When the party left Medusled with the promise of Eastfold’s help, they were lifted up. They thought that they were all alone in a forgotten corner of the Middle-earth for a long time. And, in fact, they were. But after a long journey and an uncertain council at the hall of the Riddermark king, they found, at last, a powerful ally. But at the same time, they knew that a lot was going to happen in a very short time from now on. While they were on their way to the Brown Lands, they agreed on splitting up the party – an idea that often seems like a perfect solution at many RPG tables but is nevertheless somewhat problematic to handle.
Why would I hesitate to split up the party? And why didn’t I, back then?
It’s only now, after much more games run as a GM, that I see what could go wrong with allowing the party to split up, especially for a longer period. First, the other players may be simply bored or feel disconnected if they don’t act for too long. Or, if I’d try to switch back and forth between the groups, I could quickly lose track of one or both situations. And there is also the problem of the player knowledge vs. that of their characters. Either I separate the sub-groups and hence increase the risk of those “inactive” feeling cut off. Or, if I keep everyone at the table, the players will have to work around the bits of knowledge their characters haven’t learned.
Today, I know that it comes down to the personal preferences of playstyle, interaction, and expectations about the game. Some feel more comfortable while not actively playing than those who seek opportunities to role-play their characters. Some enjoy the story and the narrative as a whole, and those that want to follow it along with their alter-ego share all elements of suspense and surprise. Those are all things to pay attention to and adjust for the group with which you run your game. But it also creates a very tricky plot to run. You’ll see that in just a moment when I’ll tell you about the following part of that session.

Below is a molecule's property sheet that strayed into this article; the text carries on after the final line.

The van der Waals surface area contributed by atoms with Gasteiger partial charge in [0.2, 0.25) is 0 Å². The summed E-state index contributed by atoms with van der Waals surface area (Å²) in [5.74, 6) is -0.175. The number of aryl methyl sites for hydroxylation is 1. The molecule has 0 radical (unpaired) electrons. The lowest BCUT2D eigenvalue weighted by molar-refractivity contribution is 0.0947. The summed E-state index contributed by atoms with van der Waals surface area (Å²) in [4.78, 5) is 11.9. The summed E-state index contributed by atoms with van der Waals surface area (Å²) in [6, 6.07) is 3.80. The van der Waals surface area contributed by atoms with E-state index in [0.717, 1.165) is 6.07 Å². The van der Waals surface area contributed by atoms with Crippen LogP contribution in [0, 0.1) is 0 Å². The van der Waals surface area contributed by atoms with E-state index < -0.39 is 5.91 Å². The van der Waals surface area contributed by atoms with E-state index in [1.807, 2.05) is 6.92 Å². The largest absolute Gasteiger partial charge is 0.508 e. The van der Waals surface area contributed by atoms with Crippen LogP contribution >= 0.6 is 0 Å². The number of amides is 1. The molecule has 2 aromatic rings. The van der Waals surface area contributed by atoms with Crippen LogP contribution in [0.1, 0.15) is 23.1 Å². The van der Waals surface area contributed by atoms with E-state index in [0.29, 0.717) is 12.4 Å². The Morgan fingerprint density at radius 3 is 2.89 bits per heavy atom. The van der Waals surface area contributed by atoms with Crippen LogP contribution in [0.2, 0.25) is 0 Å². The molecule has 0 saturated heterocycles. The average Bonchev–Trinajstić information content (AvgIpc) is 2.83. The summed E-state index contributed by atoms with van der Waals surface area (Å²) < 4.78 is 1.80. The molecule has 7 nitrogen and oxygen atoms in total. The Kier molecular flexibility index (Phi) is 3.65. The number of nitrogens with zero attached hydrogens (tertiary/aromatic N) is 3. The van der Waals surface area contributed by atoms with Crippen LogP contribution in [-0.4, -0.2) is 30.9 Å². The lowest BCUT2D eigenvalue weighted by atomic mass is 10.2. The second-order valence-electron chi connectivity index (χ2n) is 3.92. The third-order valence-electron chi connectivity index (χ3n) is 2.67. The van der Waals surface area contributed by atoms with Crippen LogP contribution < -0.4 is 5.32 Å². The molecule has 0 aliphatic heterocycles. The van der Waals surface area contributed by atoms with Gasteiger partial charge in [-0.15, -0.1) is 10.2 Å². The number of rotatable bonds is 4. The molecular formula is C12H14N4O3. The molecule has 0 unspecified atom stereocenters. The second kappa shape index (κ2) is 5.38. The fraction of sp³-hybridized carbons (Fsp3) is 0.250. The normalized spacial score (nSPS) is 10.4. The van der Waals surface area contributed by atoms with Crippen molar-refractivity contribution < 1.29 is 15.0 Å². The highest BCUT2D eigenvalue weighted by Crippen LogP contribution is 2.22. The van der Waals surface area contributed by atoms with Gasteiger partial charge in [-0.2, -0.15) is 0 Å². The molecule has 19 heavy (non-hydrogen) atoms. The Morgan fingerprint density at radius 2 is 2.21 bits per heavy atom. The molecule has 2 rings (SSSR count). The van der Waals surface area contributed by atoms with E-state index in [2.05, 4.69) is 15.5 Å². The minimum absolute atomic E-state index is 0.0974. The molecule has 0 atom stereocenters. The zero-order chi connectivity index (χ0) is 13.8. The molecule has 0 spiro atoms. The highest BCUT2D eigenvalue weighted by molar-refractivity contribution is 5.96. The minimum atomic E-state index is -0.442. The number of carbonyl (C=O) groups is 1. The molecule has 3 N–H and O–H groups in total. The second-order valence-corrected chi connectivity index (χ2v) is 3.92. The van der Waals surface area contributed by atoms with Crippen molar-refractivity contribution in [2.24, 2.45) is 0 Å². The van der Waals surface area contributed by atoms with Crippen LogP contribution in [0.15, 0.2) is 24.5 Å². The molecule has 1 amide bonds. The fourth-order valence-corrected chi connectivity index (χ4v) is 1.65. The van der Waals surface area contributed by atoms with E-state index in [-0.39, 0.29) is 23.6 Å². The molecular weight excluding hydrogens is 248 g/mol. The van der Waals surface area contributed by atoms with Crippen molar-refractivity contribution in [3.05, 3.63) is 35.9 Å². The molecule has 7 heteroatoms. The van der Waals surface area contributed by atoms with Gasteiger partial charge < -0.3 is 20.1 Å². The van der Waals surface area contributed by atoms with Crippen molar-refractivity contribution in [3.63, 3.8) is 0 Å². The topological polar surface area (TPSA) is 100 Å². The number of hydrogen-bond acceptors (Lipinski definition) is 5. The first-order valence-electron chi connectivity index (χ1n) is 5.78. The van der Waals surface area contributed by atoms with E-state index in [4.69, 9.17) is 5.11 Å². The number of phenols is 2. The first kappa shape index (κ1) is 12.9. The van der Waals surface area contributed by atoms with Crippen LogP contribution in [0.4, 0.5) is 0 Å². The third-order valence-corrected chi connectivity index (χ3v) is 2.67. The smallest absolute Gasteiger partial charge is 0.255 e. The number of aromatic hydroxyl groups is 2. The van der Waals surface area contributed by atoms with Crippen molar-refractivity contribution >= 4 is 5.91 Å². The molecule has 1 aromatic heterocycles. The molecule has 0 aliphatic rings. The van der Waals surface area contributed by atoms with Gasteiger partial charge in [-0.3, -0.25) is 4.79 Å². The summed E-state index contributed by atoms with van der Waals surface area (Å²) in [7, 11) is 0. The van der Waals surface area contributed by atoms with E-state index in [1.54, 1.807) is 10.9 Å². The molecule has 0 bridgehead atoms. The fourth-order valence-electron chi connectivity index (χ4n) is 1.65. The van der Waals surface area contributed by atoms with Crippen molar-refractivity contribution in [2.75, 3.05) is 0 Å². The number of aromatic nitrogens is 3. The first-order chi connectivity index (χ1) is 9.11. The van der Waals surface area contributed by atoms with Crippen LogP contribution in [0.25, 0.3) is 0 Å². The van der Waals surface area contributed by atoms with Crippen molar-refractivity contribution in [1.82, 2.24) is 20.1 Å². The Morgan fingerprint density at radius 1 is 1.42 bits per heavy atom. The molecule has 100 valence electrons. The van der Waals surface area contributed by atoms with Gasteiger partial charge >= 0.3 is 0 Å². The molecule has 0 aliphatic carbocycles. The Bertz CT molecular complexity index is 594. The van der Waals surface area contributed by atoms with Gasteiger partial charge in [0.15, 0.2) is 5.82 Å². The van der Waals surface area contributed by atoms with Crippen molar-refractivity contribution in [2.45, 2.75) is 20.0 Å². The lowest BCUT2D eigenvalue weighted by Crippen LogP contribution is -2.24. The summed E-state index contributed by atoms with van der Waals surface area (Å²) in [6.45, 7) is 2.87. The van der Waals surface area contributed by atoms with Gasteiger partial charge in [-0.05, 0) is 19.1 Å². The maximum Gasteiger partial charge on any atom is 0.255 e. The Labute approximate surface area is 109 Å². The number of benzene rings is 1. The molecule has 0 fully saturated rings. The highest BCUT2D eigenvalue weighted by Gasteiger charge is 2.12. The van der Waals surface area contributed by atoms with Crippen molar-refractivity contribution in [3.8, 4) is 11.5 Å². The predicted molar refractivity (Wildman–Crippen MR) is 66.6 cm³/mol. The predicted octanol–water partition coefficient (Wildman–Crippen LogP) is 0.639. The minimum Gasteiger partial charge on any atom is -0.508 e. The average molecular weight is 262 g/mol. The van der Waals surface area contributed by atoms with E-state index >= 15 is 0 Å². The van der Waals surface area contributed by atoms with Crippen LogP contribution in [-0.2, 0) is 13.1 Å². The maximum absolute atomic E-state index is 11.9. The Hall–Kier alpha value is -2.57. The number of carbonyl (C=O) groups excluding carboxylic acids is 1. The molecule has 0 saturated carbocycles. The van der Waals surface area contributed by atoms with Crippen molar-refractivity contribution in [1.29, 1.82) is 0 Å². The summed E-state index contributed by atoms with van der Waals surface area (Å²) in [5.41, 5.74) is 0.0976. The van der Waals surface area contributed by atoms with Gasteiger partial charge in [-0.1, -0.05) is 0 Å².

Consciousness and Tension
The Rook, Bruni, Eradom, and Ingolf approached the ford of Undeeps. King Thengel said that the Rohan’s help would arrive in three days. That seemed long for them since they had already seen the bandit forces moving in the area. The tension was rising. And they felt an urge to do something about it, to help the people they defend. On the other hand, they needed to guide the Rohirrim to the Limesplice or the Raven Gully. Splitting up the party only seemed like a natural solution. They could do both things simultaneously.
Yet, it was a bit problematic for me to maintain that tension. If I’d run either of the parts – preparing the hamlet for the final battle or leading the forces from Riddermark – earlier than the other, the tension built over the last two sessions would disperse completely. And that was going to be the climax of the campaign. Without the suspense, it would be a disappointment.
If they can have both, why not me? Party splits, split the RPG sessions!
As I mentioned above, that was my early days as a GM. But I did trust my gut enough to call an early end of that session the moment the players agreed to split up the party. Suddenly, I was very excited to do a bit of an experiment. I thought I could run two separate sessions for both pairs. Bruni and Eradom would have their time securing the arrival of the Rohirrim unforeseen by the bandits. Likewise, Ingolf and the Rook could make their scouting mission. And all of them wouldn’t know how the others fared, so they’d be nervous to see the outcome.
From my present perspective, I have no idea how I managed to pull that off, lacking much of the experience I’ve got now. There was a lot to take care of, like fleshing out two sessions and providing enough gameplay for two pairs of characters or managing the information flow between the two. For Bruni has just learned to speak with the birds with his Master Scholar feature. And that meant he could have a message delivered between the two groups. Next time, I’ll write exactly how the two groups handled their goals.
I’ve found a great article on the Gnome Stew about this issue. If running two extra sessions isn’t worth the effort for you (it could well be too much for a more straightforward situation), I recommend you check it out. You can find a lot of good points on the game pacing there – especially for such a brief read. And that, pacing that is, applies to way more issues in RPG than just the characters splitting up the party.